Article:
Sealant Hazard Spectrum

The Healthy Building Network has researched a variety of sealant products, and we rank these products on a simplified spectrum below.[1] Products in the green categories are better options than those that appear in the orange or red, and products in the yellow categories are generally less preferable than those at the top, but are better choices than those at the bottom.

Compared to some other types of building products, the compositions of sealant products are poorly disclosed. Encourage manufacturers to fully disclose the content and associated health hazards of sealants through the industry’s collaborative, user-designed open standard, Health Product Declaration (HPD). This information is particularly needed for non-isocyanate spray foam sealants so they can be vetted as potentially healthier options compared to standard spray foam sealants.

Here are some general rules of thumb to use when choosing a sealant product:

  • Avoid hazardous phthalates. In some categories of sealants, phthalate plasticizers are still used. Many phthalates are known endocrine disruptors and have been found to damage reproductive systems and interfere with the normal development of a fetus in the womb. They have also been associated with asthma.

  • Prefer caulk-type sealants to spray foam sealants. Most spray foam sealants contain asthmagenic isocyanates along with other chemicals of concern.

  • If foam sealing products are needed, prefer those that are not reacted on site, like foam sealant tape, instead of a spray foam sealant.

  • For a multi-purpose sealant, absent full disclosure, look for acrylic-based sealants with very low VOCs - options with ≤ 25 grams per liter (g/L) are available for many applications.

    • Note that many standards call for sealants that meet the requirements of the South Coast Air Quality Management District (SCAQMD) Rule 1168. For architectural sealants, however, this limit has been very permissive, allowing up to 250 g/L VOCs. Products with significantly lower VOC content are available for air sealing applications. A new version of SCAQMD Rule 1168 was released last year and much more restrictive requirements (≤ 50 g/L for most architectural sealants) go into effect January 2019.[2]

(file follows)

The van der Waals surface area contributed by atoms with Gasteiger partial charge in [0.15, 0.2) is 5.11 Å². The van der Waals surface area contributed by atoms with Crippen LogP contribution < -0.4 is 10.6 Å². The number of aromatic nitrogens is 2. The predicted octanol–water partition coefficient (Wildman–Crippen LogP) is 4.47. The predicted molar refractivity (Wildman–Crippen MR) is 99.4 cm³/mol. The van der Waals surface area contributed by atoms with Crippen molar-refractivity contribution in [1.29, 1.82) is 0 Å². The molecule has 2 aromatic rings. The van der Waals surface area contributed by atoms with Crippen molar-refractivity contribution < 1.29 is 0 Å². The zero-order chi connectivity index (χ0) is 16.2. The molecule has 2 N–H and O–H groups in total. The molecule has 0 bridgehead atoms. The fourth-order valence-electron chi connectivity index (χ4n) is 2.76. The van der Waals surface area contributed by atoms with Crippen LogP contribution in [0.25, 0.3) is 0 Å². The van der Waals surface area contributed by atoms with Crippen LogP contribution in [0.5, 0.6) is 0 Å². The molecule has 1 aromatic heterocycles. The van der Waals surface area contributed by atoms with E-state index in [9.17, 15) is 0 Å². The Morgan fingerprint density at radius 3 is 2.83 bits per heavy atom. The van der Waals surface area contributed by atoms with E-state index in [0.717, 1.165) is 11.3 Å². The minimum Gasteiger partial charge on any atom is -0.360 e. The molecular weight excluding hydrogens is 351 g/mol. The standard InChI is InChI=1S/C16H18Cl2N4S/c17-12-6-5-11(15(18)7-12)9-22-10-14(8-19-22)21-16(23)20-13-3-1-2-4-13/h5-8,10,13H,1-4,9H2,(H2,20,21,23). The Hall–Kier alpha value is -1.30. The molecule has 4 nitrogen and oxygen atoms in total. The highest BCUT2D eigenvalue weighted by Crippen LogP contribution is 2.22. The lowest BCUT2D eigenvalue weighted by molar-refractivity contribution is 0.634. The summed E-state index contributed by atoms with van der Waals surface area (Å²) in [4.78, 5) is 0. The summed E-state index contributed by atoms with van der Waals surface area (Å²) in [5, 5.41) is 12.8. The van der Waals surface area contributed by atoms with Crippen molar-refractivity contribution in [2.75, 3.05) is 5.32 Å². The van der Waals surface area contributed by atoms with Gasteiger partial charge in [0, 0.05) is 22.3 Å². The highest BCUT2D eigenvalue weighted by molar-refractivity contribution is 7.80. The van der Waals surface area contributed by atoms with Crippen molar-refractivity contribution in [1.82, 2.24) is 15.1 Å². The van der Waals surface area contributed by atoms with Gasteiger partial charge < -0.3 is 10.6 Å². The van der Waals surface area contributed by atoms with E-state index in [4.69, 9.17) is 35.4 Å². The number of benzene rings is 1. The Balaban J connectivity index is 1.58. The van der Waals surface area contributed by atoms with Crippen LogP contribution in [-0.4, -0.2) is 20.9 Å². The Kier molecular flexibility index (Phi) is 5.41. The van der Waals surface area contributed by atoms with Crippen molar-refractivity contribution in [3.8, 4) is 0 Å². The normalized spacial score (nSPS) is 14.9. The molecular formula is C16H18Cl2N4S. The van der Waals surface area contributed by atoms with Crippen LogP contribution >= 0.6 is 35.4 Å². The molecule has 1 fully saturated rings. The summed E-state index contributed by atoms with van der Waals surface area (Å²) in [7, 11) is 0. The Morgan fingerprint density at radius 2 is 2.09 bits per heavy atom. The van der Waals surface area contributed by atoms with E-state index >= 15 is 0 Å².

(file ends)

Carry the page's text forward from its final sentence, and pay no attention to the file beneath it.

• Avoid products that are marketed as being antimicrobial or claim to kill germs on the surface as they have not been shown to have a health benefit, and can have negative impacts on human health and the environment.[3]

 

For some applications, sealants may need to have certain flammability or fire resistance ratings including Class A, fireblock (ASTM E136), or firestop (ASTM E814). Within the spectrum below, there are options for fireblock sealants (non-combustible sodium silicate) and firestop sealants (acrylic firestop), and some acrylic latex sealants are Class A rated. Not all sealant products are recommended for all sealing applications. For example, sodium silicate caulk is a good option from a health perspective, but is not not recommended where there is continuous vibration or in areas expected to come into contact with water. Check with specific product manufacturers for information on flammability ratings of their products and other product performance questions.

Non-combustible sodium silicate caulks are single component, non-intumescent mortar-type caulks. They can be used as a draft, smoke, and fireblocking sealant for penetrations around ducting and electrical and plumbing penetrations. Sodium silicate caulks appear to be free of chemicals of concern, giving this sealant type a green rating.

Expanding polyurethane foam sealant tape is a compressed tape of polyurethane foam. Since the foam is factory-formed, it does not react on-site. Small quantities of PBTs or monomer residuals (including respiratory hazard isocyanates) may be present in the finished product. The low density of this product and the fact that it does not react or dry on-site keeps the quantity of hazardous chemicals in this product low and gives it a yellow rating.

Though not common, some products may contain a chlorinated paraffin flame retardant or an organotin catalyst, both of which are PBTs. Hydrofluorocarbons (HFCs), which have high global warming potential, can also be used as supplemental blowing agents. Avoid these chemicals when using this type of product. At minimum, require the manufacturer to disclose the identity of any flame retardants used.